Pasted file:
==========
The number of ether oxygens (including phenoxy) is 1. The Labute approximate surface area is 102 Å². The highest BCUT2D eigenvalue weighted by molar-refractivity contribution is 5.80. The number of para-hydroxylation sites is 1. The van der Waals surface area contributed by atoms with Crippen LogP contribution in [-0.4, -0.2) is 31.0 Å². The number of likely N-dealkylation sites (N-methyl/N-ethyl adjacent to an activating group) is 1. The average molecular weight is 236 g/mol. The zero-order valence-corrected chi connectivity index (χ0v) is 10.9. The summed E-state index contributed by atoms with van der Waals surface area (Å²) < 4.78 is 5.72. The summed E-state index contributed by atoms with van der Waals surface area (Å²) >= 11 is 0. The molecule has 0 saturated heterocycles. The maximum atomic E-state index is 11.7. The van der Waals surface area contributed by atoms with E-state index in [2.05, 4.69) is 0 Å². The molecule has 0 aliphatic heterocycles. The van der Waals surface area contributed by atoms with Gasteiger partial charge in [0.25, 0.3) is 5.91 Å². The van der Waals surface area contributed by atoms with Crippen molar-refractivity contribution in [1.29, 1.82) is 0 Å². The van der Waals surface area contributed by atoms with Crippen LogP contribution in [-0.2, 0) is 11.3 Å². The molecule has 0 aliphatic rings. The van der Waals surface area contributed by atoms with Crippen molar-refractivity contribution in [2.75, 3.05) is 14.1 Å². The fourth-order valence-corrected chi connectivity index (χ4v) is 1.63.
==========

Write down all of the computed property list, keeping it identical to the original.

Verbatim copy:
The number of ether oxygens (including phenoxy) is 1. The Labute approximate surface area is 102 Å². The highest BCUT2D eigenvalue weighted by molar-refractivity contribution is 5.80. The number of para-hydroxylation sites is 1. The van der Waals surface area contributed by atoms with Crippen LogP contribution in [-0.4, -0.2) is 31.0 Å². The number of likely N-dealkylation sites (N-methyl/N-ethyl adjacent to an activating group) is 1. The average molecular weight is 236 g/mol. The zero-order valence-corrected chi connectivity index (χ0v) is 10.9. The summed E-state index contributed by atoms with van der Waals surface area (Å²) < 4.78 is 5.72. The summed E-state index contributed by atoms with van der Waals surface area (Å²) >= 11 is 0. The molecule has 0 saturated heterocycles. The maximum atomic E-state index is 11.7. The van der Waals surface area contributed by atoms with E-state index in [2.05, 4.69) is 0 Å². The molecule has 0 aliphatic heterocycles. The van der Waals surface area contributed by atoms with Gasteiger partial charge in [0.25, 0.3) is 5.91 Å². The van der Waals surface area contributed by atoms with Crippen molar-refractivity contribution in [1.29, 1.82) is 0 Å². The van der Waals surface area contributed by atoms with Crippen LogP contribution in [-0.2, 0) is 11.3 Å². The molecule has 0 aliphatic rings. The van der Waals surface area contributed by atoms with Crippen molar-refractivity contribution in [2.75, 3.05) is 14.1 Å². The fourth-order valence-corrected chi connectivity index (χ4v) is 1.63.